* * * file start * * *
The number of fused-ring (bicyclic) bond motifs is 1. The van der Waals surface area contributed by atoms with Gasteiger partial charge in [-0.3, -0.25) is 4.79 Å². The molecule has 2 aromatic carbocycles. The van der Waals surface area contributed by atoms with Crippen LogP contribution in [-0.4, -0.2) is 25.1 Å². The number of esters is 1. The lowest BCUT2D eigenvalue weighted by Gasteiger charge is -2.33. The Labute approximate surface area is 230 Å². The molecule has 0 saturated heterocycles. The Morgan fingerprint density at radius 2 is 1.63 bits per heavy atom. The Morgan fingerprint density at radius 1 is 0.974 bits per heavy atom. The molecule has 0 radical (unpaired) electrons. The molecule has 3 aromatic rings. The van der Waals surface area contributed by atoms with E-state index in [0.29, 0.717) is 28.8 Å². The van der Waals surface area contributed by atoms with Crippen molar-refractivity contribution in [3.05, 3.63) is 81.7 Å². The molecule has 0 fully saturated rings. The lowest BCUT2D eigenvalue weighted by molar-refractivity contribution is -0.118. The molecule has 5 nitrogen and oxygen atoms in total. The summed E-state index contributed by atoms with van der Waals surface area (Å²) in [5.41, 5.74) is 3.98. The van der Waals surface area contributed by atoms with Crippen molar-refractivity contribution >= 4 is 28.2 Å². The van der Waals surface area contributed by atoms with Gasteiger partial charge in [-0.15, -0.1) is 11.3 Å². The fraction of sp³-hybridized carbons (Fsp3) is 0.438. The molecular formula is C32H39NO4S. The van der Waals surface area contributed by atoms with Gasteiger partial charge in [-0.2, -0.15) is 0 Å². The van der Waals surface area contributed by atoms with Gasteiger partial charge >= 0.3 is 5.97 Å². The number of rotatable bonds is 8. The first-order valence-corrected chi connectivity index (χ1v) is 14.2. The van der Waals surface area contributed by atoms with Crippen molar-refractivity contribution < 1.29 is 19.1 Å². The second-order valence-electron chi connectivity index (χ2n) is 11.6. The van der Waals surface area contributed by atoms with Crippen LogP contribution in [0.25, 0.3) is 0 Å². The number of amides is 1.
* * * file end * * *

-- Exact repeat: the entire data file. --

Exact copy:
The number of fused-ring (bicyclic) bond motifs is 1. The van der Waals surface area contributed by atoms with Gasteiger partial charge in [-0.3, -0.25) is 4.79 Å². The molecule has 2 aromatic carbocycles. The van der Waals surface area contributed by atoms with Crippen LogP contribution in [-0.4, -0.2) is 25.1 Å². The number of esters is 1. The lowest BCUT2D eigenvalue weighted by Gasteiger charge is -2.33. The Labute approximate surface area is 230 Å². The molecule has 0 saturated heterocycles. The Morgan fingerprint density at radius 2 is 1.63 bits per heavy atom. The Morgan fingerprint density at radius 1 is 0.974 bits per heavy atom. The molecule has 0 radical (unpaired) electrons. The molecule has 3 aromatic rings. The van der Waals surface area contributed by atoms with E-state index in [0.29, 0.717) is 28.8 Å². The van der Waals surface area contributed by atoms with Crippen molar-refractivity contribution in [3.05, 3.63) is 81.7 Å². The molecule has 0 fully saturated rings. The lowest BCUT2D eigenvalue weighted by molar-refractivity contribution is -0.118. The molecule has 5 nitrogen and oxygen atoms in total. The summed E-state index contributed by atoms with van der Waals surface area (Å²) in [5.41, 5.74) is 3.98. The van der Waals surface area contributed by atoms with Crippen molar-refractivity contribution >= 4 is 28.2 Å². The van der Waals surface area contributed by atoms with Gasteiger partial charge in [-0.15, -0.1) is 11.3 Å². The fraction of sp³-hybridized carbons (Fsp3) is 0.438. The molecular formula is C32H39NO4S. The van der Waals surface area contributed by atoms with Gasteiger partial charge in [-0.2, -0.15) is 0 Å². The van der Waals surface area contributed by atoms with Gasteiger partial charge >= 0.3 is 5.97 Å². The number of rotatable bonds is 8. The first-order valence-corrected chi connectivity index (χ1v) is 14.2. The van der Waals surface area contributed by atoms with Crippen molar-refractivity contribution < 1.29 is 19.1 Å². The second-order valence-electron chi connectivity index (χ2n) is 11.6. The van der Waals surface area contributed by atoms with Crippen LogP contribution in [0.25, 0.3) is 0 Å². The number of amides is 1.